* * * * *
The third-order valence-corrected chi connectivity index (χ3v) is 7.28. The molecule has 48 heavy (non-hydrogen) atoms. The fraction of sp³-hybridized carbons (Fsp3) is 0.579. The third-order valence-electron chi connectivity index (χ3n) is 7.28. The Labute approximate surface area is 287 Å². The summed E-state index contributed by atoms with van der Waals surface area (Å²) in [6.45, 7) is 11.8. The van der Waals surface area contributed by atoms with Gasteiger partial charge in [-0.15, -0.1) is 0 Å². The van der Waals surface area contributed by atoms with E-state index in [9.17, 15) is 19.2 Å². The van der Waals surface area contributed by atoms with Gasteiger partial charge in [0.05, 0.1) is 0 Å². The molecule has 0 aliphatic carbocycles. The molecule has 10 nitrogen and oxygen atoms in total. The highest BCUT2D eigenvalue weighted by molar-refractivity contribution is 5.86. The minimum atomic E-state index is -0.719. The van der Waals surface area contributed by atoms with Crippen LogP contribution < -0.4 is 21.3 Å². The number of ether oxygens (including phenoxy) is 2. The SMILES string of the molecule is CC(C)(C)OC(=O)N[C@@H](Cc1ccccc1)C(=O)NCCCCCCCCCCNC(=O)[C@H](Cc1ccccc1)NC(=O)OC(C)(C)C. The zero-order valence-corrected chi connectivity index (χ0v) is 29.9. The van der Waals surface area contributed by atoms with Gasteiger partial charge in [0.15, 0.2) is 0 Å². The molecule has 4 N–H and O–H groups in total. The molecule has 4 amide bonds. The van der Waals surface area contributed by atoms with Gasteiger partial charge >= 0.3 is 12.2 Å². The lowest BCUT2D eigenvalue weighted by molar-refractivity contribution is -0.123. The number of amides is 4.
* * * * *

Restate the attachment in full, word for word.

The third-order valence-corrected chi connectivity index (χ3v) is 7.28. The molecule has 48 heavy (non-hydrogen) atoms. The fraction of sp³-hybridized carbons (Fsp3) is 0.579. The third-order valence-electron chi connectivity index (χ3n) is 7.28. The Labute approximate surface area is 287 Å². The summed E-state index contributed by atoms with van der Waals surface area (Å²) in [6.45, 7) is 11.8. The van der Waals surface area contributed by atoms with Gasteiger partial charge in [-0.15, -0.1) is 0 Å². The van der Waals surface area contributed by atoms with E-state index in [9.17, 15) is 19.2 Å². The van der Waals surface area contributed by atoms with Gasteiger partial charge in [0.05, 0.1) is 0 Å². The molecule has 0 aliphatic carbocycles. The molecule has 10 nitrogen and oxygen atoms in total. The highest BCUT2D eigenvalue weighted by molar-refractivity contribution is 5.86. The minimum atomic E-state index is -0.719. The van der Waals surface area contributed by atoms with Crippen LogP contribution < -0.4 is 21.3 Å². The number of ether oxygens (including phenoxy) is 2. The SMILES string of the molecule is CC(C)(C)OC(=O)N[C@@H](Cc1ccccc1)C(=O)NCCCCCCCCCCNC(=O)[C@H](Cc1ccccc1)NC(=O)OC(C)(C)C. The zero-order valence-corrected chi connectivity index (χ0v) is 29.9. The van der Waals surface area contributed by atoms with Gasteiger partial charge in [0.15, 0.2) is 0 Å². The molecule has 4 N–H and O–H groups in total. The molecule has 4 amide bonds. The van der Waals surface area contributed by atoms with Gasteiger partial charge >= 0.3 is 12.2 Å². The lowest BCUT2D eigenvalue weighted by molar-refractivity contribution is -0.123. The number of amides is 4.